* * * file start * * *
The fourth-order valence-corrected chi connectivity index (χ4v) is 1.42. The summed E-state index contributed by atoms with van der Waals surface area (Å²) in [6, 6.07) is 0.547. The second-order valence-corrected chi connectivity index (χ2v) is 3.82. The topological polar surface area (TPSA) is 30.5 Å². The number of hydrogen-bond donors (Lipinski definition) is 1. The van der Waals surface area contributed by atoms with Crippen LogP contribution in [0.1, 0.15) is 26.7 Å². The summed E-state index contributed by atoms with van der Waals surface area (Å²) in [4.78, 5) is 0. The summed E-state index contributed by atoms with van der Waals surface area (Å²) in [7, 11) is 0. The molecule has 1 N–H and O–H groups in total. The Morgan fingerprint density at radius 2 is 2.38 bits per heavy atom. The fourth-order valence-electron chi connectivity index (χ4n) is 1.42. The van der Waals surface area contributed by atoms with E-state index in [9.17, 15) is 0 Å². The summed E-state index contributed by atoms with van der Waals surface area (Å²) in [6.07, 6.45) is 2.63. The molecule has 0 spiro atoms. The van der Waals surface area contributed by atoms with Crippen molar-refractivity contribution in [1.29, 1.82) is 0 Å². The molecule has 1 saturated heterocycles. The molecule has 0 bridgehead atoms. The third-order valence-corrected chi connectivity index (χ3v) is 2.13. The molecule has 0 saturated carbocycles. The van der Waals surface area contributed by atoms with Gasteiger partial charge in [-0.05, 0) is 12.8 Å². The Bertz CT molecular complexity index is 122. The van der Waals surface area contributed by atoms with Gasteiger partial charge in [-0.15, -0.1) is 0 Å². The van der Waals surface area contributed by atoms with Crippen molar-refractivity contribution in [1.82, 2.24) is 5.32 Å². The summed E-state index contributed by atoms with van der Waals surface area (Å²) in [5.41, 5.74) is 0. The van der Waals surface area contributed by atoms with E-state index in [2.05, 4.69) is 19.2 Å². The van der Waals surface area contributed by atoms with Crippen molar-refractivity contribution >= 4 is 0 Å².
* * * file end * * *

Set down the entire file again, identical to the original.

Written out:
The fourth-order valence-corrected chi connectivity index (χ4v) is 1.42. The summed E-state index contributed by atoms with van der Waals surface area (Å²) in [6, 6.07) is 0.547. The second-order valence-corrected chi connectivity index (χ2v) is 3.82. The topological polar surface area (TPSA) is 30.5 Å². The number of hydrogen-bond donors (Lipinski definition) is 1. The van der Waals surface area contributed by atoms with Crippen LogP contribution in [0.1, 0.15) is 26.7 Å². The summed E-state index contributed by atoms with van der Waals surface area (Å²) in [4.78, 5) is 0. The summed E-state index contributed by atoms with van der Waals surface area (Å²) in [7, 11) is 0. The molecule has 1 N–H and O–H groups in total. The Morgan fingerprint density at radius 2 is 2.38 bits per heavy atom. The fourth-order valence-electron chi connectivity index (χ4n) is 1.42. The van der Waals surface area contributed by atoms with E-state index in [9.17, 15) is 0 Å². The summed E-state index contributed by atoms with van der Waals surface area (Å²) in [6.07, 6.45) is 2.63. The molecule has 0 spiro atoms. The van der Waals surface area contributed by atoms with Crippen molar-refractivity contribution in [1.29, 1.82) is 0 Å². The molecule has 1 saturated heterocycles. The molecule has 0 bridgehead atoms. The third-order valence-corrected chi connectivity index (χ3v) is 2.13. The molecule has 0 saturated carbocycles. The van der Waals surface area contributed by atoms with Gasteiger partial charge in [-0.05, 0) is 12.8 Å². The Bertz CT molecular complexity index is 122. The van der Waals surface area contributed by atoms with Gasteiger partial charge in [-0.15, -0.1) is 0 Å². The van der Waals surface area contributed by atoms with Crippen molar-refractivity contribution in [1.82, 2.24) is 5.32 Å². The summed E-state index contributed by atoms with van der Waals surface area (Å²) in [5.41, 5.74) is 0. The van der Waals surface area contributed by atoms with E-state index in [2.05, 4.69) is 19.2 Å². The van der Waals surface area contributed by atoms with Crippen molar-refractivity contribution >= 4 is 0 Å².